© 2012 Pat Lynch. All rights reserved.

How to Ask for and Receive Help

Tuesday, June 26th, 2012

Asking for help is a critical success factor for leaders. It also is key to making your own life easier, both personally and professionally. When you spend less time struggling with things you can’t do or aren’t good at, for example, you increase the amount of time you have to do things that you enjoy and are really good at. As a result, your stress level drops and your self-confidence soars.

Too often, people don’t ask for assistance because they don’t know how. If that describes your situation, then you’re in luck! Here are six steps that can help you improve the quality of your life by becoming an expert in getting the help you need.

1. Admit it when you don’t know something or can’t do it on your own

Asking for help means that you first have to admit that you don’t know what the answer or solution is to a given question or situation, or that you know what to do, but you can’t do it alone. Allow yourself to be human: acknowledge the times when you don’t know something or cannot do it by yourself, and ask for help. Successful people in all walks of life have coaches and/or mentors to assist them. Why shouldn’t you get the help you need?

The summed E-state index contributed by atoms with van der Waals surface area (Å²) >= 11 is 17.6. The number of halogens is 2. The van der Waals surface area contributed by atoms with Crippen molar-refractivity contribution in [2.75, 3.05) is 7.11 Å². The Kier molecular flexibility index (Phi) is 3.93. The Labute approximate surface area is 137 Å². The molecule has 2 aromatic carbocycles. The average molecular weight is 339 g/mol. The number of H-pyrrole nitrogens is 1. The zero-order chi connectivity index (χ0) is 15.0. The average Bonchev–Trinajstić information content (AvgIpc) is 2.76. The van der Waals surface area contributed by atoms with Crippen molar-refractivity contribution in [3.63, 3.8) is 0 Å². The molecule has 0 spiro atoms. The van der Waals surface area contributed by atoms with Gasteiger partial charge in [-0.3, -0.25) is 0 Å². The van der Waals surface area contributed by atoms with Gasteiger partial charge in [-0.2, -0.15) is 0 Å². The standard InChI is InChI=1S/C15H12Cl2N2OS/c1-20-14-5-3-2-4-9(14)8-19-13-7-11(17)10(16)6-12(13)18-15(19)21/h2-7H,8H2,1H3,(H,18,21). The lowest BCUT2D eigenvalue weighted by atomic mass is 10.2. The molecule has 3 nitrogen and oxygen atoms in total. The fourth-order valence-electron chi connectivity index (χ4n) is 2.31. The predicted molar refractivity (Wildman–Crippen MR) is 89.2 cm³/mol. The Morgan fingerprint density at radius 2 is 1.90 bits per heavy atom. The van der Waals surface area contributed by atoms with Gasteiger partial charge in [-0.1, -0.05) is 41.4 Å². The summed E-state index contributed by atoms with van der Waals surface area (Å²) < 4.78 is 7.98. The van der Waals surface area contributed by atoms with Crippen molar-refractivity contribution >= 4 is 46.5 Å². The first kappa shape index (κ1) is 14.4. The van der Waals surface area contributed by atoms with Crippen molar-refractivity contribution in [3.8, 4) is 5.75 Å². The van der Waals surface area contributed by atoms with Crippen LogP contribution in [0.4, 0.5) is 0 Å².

2. Realize that your request for help can benefit the other person

By asking for help, you are doing others a favor because you are providing opportunities for them to shine, to feel good because they have helped someone else, to validate their knowledge, and/or to show they are valued. In short, asking for help can brighten someone else’s day tremendously!

3. Recognize that by asking for help, you are giving others permission to do the same